I’m back there now, in that same Highland village, studying a photograph a friend, a railway enthusiast, has given me. It shows a train, drawn by a diesel locomotive like the one I remember, pulling away from the village station on a bright morning in summer. It could easily be our train, but there’s no sign of Mum or me or Grandad. The wrong figures inhabit the landscape, but the station looks the same as I remember it and such is the clarity of the print, so bright are the colours, that the picture could have been taken yesterday. But it’s nearly fifty years old, that picture, and everything has changed.
This sudden flight north could have been difficult for an eight-year-old to cope with, but after the train journey, through the magical pass into a land of hills and lochs and forests, it felt like a holiday. After Grandma and Grandad had plied me with tea and cakes I was sent outside so the adults could talk. I crossed the quiet main road and explored the village. I went back into the station and stood by the heron to watch a steam-hauled goods train puff by, explored the broad, rippling river that bordered the village and threw stones into its cola-coloured depths. I saw my first red squirrel, which disappeared into a tall pine tree. When I arrived back in the house, the mood had changed. Grandad was out in the garden shed, trying to summon the football results on a transistor radio (it was the first day of the new season) and Grandma had her arm round my tearful mother. I fled upstairs to the bedroom Mum and I were to share.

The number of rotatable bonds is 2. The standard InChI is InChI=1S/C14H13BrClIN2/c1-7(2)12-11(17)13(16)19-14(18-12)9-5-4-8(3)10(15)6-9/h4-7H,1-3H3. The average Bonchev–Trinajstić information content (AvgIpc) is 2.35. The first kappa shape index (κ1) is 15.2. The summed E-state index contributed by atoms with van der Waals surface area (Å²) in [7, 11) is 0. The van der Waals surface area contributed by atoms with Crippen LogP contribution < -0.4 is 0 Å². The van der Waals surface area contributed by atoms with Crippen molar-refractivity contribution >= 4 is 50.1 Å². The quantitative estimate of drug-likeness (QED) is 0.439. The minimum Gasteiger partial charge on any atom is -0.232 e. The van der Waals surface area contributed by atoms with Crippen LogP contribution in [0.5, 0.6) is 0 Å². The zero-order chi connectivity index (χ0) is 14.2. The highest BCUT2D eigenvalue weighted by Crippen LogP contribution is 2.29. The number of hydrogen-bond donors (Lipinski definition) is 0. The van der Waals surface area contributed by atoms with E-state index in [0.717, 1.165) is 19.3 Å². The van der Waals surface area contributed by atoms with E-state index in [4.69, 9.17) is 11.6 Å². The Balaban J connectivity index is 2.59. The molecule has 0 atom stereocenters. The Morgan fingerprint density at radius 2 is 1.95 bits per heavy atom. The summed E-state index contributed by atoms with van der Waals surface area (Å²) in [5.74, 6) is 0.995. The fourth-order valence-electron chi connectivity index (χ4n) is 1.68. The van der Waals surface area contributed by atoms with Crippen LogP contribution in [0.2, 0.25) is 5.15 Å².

I’m now standing where the entrance to the station must have been. There is a constant hum of traffic on the road, cars and white vans and timber lorries whizz past, ignoring the speed limit. There is no railway now. A sheltered housing complex stands where the station did. I cross the road – taking my life in my hands – and walk towards the row of forestry houses. Number 1 had been my grandparents’ house. I unlock the front door and open it, setting off clattering echoes in the empty and cleared rooms. Some odd bits of furniture remain, things too old or damaged to sell. I sit in a fusty armchair and wait.